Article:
Air controller slept as planes landed in Washington


An air traffic controller told US investigators he had fallen asleep on the job, leaving two jetliners to land in Washington without any airport guidance.

“As a former airline pilot, I am personally outraged that this controller did not meet his responsibility to help land these two airplanes,” Randy Babbitt, the Federal Aviation Administration administrator, said in a statement.

Babbitt, who suspended the unidentified 20-year veteran, is reviewing the incident, which occurred early Wednesday, along with the National Transportation Safety Board (NTSB), Reuters reports.

The two flights — one operated by United Airlines and the other by American Airlines — landed without incident at Ronald Reagan National Airport early Wednesday.

Flight crews could not raise the airport tower on the radio for runway and landing instructions shortly after midnight but were in contact with another nearby FAA facility.
“Fortunately, at no point was either plane out of radar contact and our back-up system kicked in to ensure the safe landing of both airplanes,” Babbitt said.

The controller, a supervisor, told NTSB investigators who interviewed him he fell asleep for a period of time on duty, the board said in a preliminary report on the incident.

The controller told the NTSB it was his fourth straight overnight shift and he was alone in the tower. Radio contact was lost for more than 20 minutes, the NTSB said.

The incident at the airport in the shadow of the Pentagon and across the Potomac River from the White House upset official Washington, which is sensitive to any lapse in aviation operations since the September 11, 2001, hijack attacks. A small plane crashed into the White House grounds in 1994.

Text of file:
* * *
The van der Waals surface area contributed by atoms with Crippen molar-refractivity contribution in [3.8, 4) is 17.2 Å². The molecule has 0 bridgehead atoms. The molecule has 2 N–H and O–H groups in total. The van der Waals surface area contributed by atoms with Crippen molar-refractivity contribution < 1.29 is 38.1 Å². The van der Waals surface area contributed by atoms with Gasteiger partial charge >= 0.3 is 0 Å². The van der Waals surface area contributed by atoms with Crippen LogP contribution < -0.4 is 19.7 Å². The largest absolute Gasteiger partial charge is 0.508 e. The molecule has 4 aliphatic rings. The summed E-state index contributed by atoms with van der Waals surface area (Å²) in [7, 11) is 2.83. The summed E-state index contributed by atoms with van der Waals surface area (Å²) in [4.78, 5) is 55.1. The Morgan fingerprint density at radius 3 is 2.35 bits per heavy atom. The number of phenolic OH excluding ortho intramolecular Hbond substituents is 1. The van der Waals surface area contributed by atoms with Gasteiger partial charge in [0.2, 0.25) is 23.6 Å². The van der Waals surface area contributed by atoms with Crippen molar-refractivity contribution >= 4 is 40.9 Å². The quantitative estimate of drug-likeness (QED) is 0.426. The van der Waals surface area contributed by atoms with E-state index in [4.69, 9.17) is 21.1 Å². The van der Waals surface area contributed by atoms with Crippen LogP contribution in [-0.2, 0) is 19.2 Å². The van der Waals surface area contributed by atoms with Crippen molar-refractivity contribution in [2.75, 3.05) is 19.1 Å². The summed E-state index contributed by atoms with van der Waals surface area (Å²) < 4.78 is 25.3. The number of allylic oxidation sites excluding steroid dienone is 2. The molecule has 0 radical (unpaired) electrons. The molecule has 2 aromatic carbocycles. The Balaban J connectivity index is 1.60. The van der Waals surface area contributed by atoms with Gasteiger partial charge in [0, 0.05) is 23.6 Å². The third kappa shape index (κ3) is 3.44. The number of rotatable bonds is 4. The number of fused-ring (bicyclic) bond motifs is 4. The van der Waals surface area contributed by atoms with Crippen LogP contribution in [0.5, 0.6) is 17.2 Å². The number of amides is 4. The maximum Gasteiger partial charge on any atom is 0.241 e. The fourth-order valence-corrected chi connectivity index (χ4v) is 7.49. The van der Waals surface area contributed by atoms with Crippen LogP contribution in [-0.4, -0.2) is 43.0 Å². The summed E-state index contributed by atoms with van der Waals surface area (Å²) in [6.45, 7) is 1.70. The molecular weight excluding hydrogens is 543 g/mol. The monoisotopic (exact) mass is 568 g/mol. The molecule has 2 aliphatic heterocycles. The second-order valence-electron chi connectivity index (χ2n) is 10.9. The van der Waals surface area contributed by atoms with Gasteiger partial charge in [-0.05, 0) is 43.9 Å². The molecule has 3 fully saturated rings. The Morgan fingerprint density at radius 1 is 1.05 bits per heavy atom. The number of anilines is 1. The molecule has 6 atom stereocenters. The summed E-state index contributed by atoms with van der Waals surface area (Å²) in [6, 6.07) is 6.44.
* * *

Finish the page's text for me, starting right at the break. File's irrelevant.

Flights at National are heavily regulated and the airport closes earlier than other big centers because of noise restrictions. There are only a handful of scheduled flights after midnight on most nights, fewer on others.

The FAA is looking at overnight controller staffing issues nationwide. About 30 towers operate with just one controller after midnight. Most major centers, including Chicago O’Hare, LaGuardia and Kennedy in New York, Boston and Washington Dulles, operate with at least two controllers.

The safety board has in recent months stepped up its review of controller staffing, performance and fatigue issues. This includes the near miss of a passenger jet and two military aircraft in January over the Atlantic Ocean off New York.

Suspected controller errors in 2010 hit 1,887 from 1,233 the previous year, according to the FAA. More than half were considered relatively minor but reports in the most severe category rose from 37 to 43, FAA figures show.